Hours: 9 a.m. to 9 p.m. | Admission: Tickets start at $79 per day for a four-day pass, which provides admission to one of four parks per day (Disney's Hollywood Studios, Disney's Animal Kingdom, Epcot and the Magic Kingdom). One-day Epcot tickets start at $109 per person.
Photo courtesy of Christmas Village of Philadelphia
Christmas Village | Nov. 28 to Dec. 24
Peace on Earth, goodwill toward men (and women). That's what the holidays are all about, right? So what better place to host a Christmas Village than LOVE Park, best known for its iconic LOVE statue. The market is not only kid-friendly—children's activities include a carousel, lantern parade and storytime sessions—but dog-friendly. Your pooch can pose for a photo with Santa and receive a free munchie from vendor Kylie's Canine Treats. And if you want to give the best gift ever, you can adopt a puppy from the Philadelphia Animal Welfare Society. About 70 miles north, the town of Bethlehem hosts a Christkindlmarkt with 150-plus artisans, plus ice carving and glassblowing demonstrations.
Hours: Sunday to Thursday, 11 a.m. to 7 p.m.; Friday and Saturday, 11 a.m. to 7 p.m.; Thanksgiving, 9 a.m. to 5 p.m.; Christmas Eve, 11 a.m. to 5 p.m.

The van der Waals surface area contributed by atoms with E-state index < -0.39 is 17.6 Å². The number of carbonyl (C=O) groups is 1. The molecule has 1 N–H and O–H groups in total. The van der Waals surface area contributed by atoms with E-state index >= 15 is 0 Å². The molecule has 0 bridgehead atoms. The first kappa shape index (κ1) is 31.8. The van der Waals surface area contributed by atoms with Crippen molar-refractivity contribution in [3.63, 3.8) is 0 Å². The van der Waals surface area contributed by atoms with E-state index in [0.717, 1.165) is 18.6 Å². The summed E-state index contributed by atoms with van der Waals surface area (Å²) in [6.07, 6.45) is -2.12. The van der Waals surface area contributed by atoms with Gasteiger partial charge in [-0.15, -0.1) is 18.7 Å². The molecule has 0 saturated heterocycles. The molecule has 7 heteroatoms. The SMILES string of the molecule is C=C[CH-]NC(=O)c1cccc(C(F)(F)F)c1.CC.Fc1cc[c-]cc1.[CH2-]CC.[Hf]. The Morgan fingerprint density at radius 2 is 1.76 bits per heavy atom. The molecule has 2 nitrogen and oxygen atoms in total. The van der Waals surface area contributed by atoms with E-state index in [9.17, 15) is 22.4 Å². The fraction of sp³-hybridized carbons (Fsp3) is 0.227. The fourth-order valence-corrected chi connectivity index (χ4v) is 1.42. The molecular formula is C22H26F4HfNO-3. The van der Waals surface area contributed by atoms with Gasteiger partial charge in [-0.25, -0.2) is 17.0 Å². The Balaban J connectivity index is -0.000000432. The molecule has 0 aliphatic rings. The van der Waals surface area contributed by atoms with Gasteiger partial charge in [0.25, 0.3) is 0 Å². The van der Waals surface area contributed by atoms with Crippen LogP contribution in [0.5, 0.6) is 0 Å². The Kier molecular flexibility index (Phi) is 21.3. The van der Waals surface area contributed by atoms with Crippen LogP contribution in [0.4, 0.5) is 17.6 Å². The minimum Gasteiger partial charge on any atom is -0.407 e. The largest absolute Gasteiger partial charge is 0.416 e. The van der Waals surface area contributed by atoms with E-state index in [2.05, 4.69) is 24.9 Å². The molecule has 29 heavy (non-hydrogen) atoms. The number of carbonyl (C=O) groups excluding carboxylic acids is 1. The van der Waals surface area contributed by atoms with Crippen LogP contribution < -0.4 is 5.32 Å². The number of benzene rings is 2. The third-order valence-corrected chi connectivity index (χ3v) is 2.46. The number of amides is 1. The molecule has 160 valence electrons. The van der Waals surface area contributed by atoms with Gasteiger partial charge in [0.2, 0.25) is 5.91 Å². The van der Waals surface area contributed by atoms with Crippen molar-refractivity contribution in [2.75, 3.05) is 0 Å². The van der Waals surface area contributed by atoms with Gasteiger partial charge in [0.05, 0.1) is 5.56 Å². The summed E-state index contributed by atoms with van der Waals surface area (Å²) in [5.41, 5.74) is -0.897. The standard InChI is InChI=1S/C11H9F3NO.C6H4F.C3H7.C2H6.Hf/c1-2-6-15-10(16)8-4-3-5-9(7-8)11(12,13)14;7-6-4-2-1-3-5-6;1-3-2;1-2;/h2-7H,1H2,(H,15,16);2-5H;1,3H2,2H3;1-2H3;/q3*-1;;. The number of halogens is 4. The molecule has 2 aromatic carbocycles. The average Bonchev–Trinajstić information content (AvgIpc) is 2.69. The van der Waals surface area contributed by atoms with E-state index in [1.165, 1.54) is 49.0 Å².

Photo courtesy of Rich Yee
SAN FRANCISCO, CALIFORNIA
The Great Dickens Christmas Fair | Weekends from November 23 to December 22
You don't need a time machine to visit Victorian London. Just head to San Francisco's historic Cow Palace to wander winding London lanes and explore pubs, dance halls, theaters and more than 100 shops offering crafts, ceramics, antiquarian books and more. At least 800 performers appear as characters from Dickens' novels, including, of course, A Christmas Carol's Ebenezer Scrooge. Entertainment ranges from plays to fencing lessons, but to really engage in some Dickensian role-playing, head to Fezziwig's Warehouse. Mr. Fezziwig was young Scrooge's employer, and he'll invite you to join his holiday party and a rousing dance. Afterward, stop for high tea (with scones and finger sandwiches), but save room for fish and chips.
Hours: 10 a.m. to 7 p.m. | Admission: $32 for teens and adults, $14 for children ages 5-12 (children under 5 are free)
Photo courtesy of Downtown Holiday Market
Downtown Holiday Market | November 22 to December 23
If you see something you want, don't wait — buy it. Why the rush? The market features 60 exhibitors each day, but they rotate, which means vendors can change daily. Over 150 regional artisans sell their wares, offering products such as pottery, paintings, photographs, jewelry and textiles. An added bonus: The market is located outside the Smithsonian's National Portrait Gallery and American Art Museum, so if you get cold, you can stroll inside, enjoy the artwork, shop in the museum store, and sip a warm beverage in the serene enclosed courtyard. Also worth a visit: Baltimore's Christmas Village, at the city's Inner Harbor, about 38 miles north on Interstate 95.
Hours: Noon to 8 p.m. daily (closed on Thanksgiving)
Written by Ken Budd, Courtesy of AARP.
Main photo courtesy of Downtown Holiday Market.
This article was republished with permission and originally appeared at AARP.